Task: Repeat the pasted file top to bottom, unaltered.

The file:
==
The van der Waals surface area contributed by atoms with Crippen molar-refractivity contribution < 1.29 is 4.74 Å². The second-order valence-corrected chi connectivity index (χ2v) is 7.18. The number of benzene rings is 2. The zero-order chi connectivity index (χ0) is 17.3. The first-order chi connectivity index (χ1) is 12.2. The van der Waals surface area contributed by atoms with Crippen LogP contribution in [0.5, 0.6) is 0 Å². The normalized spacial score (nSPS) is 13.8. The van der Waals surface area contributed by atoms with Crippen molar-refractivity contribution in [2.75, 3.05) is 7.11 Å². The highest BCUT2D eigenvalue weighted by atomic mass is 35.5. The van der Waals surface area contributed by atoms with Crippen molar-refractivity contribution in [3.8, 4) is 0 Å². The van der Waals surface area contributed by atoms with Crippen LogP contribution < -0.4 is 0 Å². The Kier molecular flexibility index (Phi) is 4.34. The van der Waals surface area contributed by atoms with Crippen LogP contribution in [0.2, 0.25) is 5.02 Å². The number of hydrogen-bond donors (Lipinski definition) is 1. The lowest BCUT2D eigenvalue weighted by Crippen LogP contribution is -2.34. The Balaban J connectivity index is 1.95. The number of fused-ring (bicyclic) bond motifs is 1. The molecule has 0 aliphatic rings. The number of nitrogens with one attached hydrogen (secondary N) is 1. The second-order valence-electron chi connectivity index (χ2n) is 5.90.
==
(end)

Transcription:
The van der Waals surface area contributed by atoms with Crippen molar-refractivity contribution < 1.29 is 4.74 Å². The second-order valence-corrected chi connectivity index (χ2v) is 7.18. The number of benzene rings is 2. The zero-order chi connectivity index (χ0) is 17.3. The first-order chi connectivity index (χ1) is 12.2. The van der Waals surface area contributed by atoms with Crippen LogP contribution in [0.5, 0.6) is 0 Å². The normalized spacial score (nSPS) is 13.8. The van der Waals surface area contributed by atoms with Crippen molar-refractivity contribution in [2.75, 3.05) is 7.11 Å². The highest BCUT2D eigenvalue weighted by atomic mass is 35.5. The van der Waals surface area contributed by atoms with Crippen molar-refractivity contribution in [3.8, 4) is 0 Å². The van der Waals surface area contributed by atoms with Crippen LogP contribution < -0.4 is 0 Å². The Kier molecular flexibility index (Phi) is 4.34. The van der Waals surface area contributed by atoms with Crippen LogP contribution in [0.2, 0.25) is 5.02 Å². The number of hydrogen-bond donors (Lipinski definition) is 1. The lowest BCUT2D eigenvalue weighted by Crippen LogP contribution is -2.34. The Balaban J connectivity index is 1.95. The number of fused-ring (bicyclic) bond motifs is 1. The molecule has 0 aliphatic rings. The number of nitrogens with one attached hydrogen (secondary N) is 1. The second-order valence-electron chi connectivity index (χ2n) is 5.90.